The example is single-sided from F=0:Nyquist (Fs/2). Since the FFT returned by Matlab is double-sided, from -Fmax:+Fmax,
f = Fs/2*linspace(0,NFFT/2+1);
as the example uses is the positive frequency vector. NFFT/2+1 is the location of the Nyquist frequency component in the returned FFT; (+)ive frequencies start from the origin of the array df apart positive with higher index to Nyquist, then negative with -Fs at the next element past NFFT/2+1 --> NFFT/2+2, the midpoint plus one being -(Fs/2-df).
The 1/L normalization is the normalization of the output for the length of the input signal; in the example there are L actual data points with power associated with them but NFFT points in the FFT--the normalization to return the amplitude of the PSD to match the input is only for the number of elements in the vector with data; not including the additional NFFT-L points that are just augmented zeros.
To do the two-sided plot, just change the range for f and the subscripting for the FFT data--
I get the following figure for this case--
Again, read the code for the example at FFT very carefully to see the difference between L and NFFT...the former is the length of the actual time series (1000 in the example, 1500 in your case) whereas the latter ( NFFT ) is the length of the transform which was determined using nextpow2 to get the next higher power-of-two length series for the (slight) efficiency in computation that makes internally. Thus NFFT would be 1024 in the example but 2048 for your case as 1500>1024 so must augment to next.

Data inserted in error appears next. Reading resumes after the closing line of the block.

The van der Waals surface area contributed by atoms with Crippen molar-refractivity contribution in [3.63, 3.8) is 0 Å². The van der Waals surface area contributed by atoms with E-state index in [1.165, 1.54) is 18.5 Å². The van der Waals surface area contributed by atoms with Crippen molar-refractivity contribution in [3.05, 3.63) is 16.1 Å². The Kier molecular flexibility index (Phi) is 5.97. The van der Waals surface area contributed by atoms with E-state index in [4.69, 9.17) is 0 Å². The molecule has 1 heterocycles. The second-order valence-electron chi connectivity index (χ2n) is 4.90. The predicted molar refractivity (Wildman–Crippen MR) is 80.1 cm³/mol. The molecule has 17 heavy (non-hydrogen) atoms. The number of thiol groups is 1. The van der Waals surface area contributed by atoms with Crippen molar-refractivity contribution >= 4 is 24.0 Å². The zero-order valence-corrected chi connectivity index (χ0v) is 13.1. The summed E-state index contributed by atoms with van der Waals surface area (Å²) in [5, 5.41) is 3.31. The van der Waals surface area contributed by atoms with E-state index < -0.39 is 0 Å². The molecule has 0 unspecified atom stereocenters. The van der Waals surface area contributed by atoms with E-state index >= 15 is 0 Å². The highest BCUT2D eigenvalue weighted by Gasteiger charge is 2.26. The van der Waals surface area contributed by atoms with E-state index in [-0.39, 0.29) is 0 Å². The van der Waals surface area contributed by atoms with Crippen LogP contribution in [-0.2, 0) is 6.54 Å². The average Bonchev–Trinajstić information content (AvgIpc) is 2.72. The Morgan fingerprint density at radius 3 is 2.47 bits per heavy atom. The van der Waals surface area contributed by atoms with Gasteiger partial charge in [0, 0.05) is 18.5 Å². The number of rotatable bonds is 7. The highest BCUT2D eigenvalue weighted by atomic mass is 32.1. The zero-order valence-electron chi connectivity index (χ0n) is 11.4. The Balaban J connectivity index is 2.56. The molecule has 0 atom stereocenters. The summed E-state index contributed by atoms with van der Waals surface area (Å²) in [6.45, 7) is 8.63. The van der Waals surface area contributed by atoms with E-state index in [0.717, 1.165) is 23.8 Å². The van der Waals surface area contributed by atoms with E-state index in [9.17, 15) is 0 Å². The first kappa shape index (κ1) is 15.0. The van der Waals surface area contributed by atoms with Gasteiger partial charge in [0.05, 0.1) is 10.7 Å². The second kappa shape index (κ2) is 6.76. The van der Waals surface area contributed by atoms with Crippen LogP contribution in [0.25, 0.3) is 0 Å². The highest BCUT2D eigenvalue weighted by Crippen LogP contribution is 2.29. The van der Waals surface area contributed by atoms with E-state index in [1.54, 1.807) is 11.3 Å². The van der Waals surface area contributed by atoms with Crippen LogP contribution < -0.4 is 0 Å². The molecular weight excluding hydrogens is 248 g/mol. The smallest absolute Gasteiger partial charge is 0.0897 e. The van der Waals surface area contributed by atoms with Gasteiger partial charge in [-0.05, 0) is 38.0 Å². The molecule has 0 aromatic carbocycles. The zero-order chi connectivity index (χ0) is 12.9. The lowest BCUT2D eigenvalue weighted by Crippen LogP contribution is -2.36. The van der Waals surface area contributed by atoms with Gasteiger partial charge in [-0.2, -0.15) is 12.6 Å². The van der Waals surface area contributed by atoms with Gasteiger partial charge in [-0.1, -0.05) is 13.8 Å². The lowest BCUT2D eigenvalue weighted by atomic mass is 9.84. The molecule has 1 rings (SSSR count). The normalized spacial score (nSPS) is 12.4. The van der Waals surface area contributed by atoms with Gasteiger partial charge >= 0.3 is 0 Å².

But, for proper normalization, only the length of the original signal L is used as all the additional points are simply introduced zeros and so to divide by NFFT where NFFT > L will reduce the apparent power by that ratio.
If you use the default argument for size in the call to FFT, then the routine will return the same length transform as the input time series and you should set
to get proper normalization.
Oh, the factor of two in the plot is since Matlab FFT returns double-sided, half the input energy is in each the positive and negative frequencies...strictly speaking the factor there should be included only for the one-sided plot but I kept it just for presentation purposes to make the actual peak match the input time series amplitude -- in reality, it should be unity for the two-sided so the sum of the two peaks is the total.